On the basis of domain structure, sequence similarity and phylogenetic analysis, the CZH family of proteins can be divided into four subfamilies. Almost all CZH proteins can be broadly categorized as either zizimin-related or Dock180-related proteins, because most of their sequences outside the CZH1 and CZH2 domains have similarity to one of these two proteins (Fig. 1). The zizimin- and Dock180-related proteins can each be further divided, resulting in four subfamilies: the zizimin, zir (for `zizimin-related'), Dock180 and Dock4 proteins (Figs 1 and 2, Table 1). Proteins within these subfamilies exhibit 50-65% identity in amino acid sequence.
Proteins from the zizimin subfamily have a pleckstrin-homology (PH) domain close to the N-terminus. PH domains have been implicated in targeting of proteins to membranes and in protein-protein interactions (Lemmon and Ferguson, 2000). Preliminary results indicate that the PH domain also targets zizimin 1 to membranes (N.M., M. R. Westbrook and M. A. Schwartz, unpublished). Zizimin proteins exist predominantly as dimers and the Dock180 proteins are likely to dimerize as well (Meller et al., 2004; Yin et al., 2004). Although the zir proteins lack a PH domain, they show ∼30% identity to zizimin proteins along most of their sequence.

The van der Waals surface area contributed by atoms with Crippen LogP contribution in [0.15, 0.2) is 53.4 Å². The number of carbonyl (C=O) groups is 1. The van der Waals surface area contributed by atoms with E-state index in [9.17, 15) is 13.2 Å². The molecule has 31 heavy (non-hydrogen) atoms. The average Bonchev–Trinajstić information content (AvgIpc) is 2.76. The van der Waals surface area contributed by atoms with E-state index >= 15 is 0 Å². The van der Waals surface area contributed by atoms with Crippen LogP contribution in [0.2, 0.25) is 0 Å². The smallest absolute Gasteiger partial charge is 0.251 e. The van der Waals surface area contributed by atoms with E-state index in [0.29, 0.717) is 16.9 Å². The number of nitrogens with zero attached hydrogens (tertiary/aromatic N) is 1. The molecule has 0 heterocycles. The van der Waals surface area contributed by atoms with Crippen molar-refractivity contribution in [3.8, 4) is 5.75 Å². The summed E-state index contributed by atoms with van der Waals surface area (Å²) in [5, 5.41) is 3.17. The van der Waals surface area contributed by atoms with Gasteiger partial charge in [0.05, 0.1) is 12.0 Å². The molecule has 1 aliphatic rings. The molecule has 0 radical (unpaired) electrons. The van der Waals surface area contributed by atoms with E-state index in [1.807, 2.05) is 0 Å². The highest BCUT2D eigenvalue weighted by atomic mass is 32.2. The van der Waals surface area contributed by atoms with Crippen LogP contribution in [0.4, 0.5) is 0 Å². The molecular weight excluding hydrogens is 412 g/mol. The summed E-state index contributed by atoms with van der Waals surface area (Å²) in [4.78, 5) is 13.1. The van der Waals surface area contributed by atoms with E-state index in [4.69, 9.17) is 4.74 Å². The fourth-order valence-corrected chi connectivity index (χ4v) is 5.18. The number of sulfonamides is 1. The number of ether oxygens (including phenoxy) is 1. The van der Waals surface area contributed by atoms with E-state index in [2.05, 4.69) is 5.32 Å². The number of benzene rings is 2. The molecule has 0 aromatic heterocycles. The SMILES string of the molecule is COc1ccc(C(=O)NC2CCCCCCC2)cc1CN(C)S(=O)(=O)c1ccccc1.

Dock180 and Dock4 proteins have an N-terminal Src homology 3 (SH3) domain and divergent C-termini containing proline-rich motifs that bind SH3 domains to mediate intra- or inter-molecular protein interactions (Mayer, 2001). The Dock180/Dock4 subfamilies are more closely related to each other compared with the zizimin/zir proteins, sharing a similar domain structure and 40% sequence identity.
The CZH2 domain: a novel GEF domain
GEF activity and selectivity for Rho protein subfamilies
Three distinct observations link the CZH2 domain to activation of Rho proteins. First, deletion or mutation of this domain abolishes GTPase activation by CZH proteins in cells (Brugnera et al., 2002; Meller et al., 2002; Namekata et al., 2004). Second, bacterially expressed CZH2 domains from zizimin1 or Dock180 proteins bind to bacterially expressed nf Rho-family GTPases, which indicates that the interaction is direct (Brugnera et al., 2002; Cote and Vuori, 2002; Meller et al., 2002). Third, CZH2 domains can catalyze nucleotide release from Rho GTPases in vitro (Cote and Vuori, 2002).
The selectivities of different CZH proteins for Rho-family GTPases, in cells and in vitro, have been tested in binding and GTPase-activation assays. The substrates for the Dock180 and Dock4 subfamilies are Rac proteins; zizimin 1 and zizimin 2 interact selectively with Cdc42; and the substrates for zizimin 3 and zir proteins remain to be identified (Table 1).
Structure of the CZH2 domain